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NAPF chair criticises Brussels for 'working for the few, not the many'

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The chair of the UK National Association of Pension Funds (NAPF) has criticised the regulatory bodies of the European Union, accusing them of having the wrong priorities.

The lobby group’s chair, Ruston Smith, who took up his position in October last year, said a number of propositions out of Brussels and Frankfurt continued to be a source of real concern for the organisation.

He said the NAPF, alongside the asset management industry and the UK government, would continue their fight against the controversial financial transaction tax (FTT), whilst conceding Brussels seemed determined to push ahead.

This comes after the EU11, the name given to the 11 member states pushing for the introduction of the FTT, ramped up their attempts for implementation. 

“When will the EU learn to think longer term, and in the interest of the majority, and not the minority,” Smith said to delegates at the organisation’s annual Investment Conference in Edinburgh.

Smith also said the NAPF remained concerned over the numerous European Insurance and Occupational Pensions Authority (EIOPA) consultations on solvency requirements for pension schemes expected this year.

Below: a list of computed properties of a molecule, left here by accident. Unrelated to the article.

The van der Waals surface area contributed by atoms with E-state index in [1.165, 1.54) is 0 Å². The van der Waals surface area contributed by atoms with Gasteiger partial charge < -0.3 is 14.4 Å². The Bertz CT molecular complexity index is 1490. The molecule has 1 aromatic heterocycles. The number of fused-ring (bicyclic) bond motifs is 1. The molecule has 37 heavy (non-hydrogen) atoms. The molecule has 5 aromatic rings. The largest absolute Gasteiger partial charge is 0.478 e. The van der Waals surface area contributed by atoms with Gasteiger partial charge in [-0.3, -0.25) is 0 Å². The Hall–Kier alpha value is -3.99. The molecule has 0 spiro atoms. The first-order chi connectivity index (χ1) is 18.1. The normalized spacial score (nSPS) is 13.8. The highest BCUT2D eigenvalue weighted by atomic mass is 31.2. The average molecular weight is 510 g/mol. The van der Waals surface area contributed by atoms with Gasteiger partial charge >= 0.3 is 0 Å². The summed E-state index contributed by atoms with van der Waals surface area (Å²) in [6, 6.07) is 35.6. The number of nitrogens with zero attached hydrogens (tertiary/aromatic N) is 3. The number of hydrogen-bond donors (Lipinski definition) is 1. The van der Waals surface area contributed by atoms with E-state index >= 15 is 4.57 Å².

However, he claimed victory for the NAPF over the delayed introduction of these requirements.

“We are also concerned about the risk evaluation for pensions, and a mandatory, EU-wide, two-page benefit statement for members,” he said, referring to the level of prescription seen in the latest version of the European Commission’s IORP II Directive.

“The European Commission keeps coming up with ideas that fail to address the real issues,” he said.

Smith also argued that the increase in de-risking seen from UK defined benefit schemes was increasing demand for long-duration index-linked government bonds.

Over the last five years, he pointed out, UK schemes have increased fixed income allocations from roughly 20% of portfolios to approximately 45%, despite low yields.

“We need governments to issue more long-term index-linked debt,” he said. ”The demand is there, and it needs to be matched in supply.”

The UK is to auction a 38-year, index-linked Gilt towards the end of this month.

Smith also said, with an increasing number of schemes uprating pensions by the consumer prices index (CPI), the lobby group had entered discussions with the government and the Debt Management Office (DMO) over CPI-linked UK Gilts.

Discussion over the concept of CPI-linked bonds has been ongoing for some time.

However, speaking at an NAPF event in November, DMO chief executive Robert Stheeman said, while it would never rule out CPI-linked issuance, demand from pension funds was still “too sticky” for it to be cost effective for the UK government.

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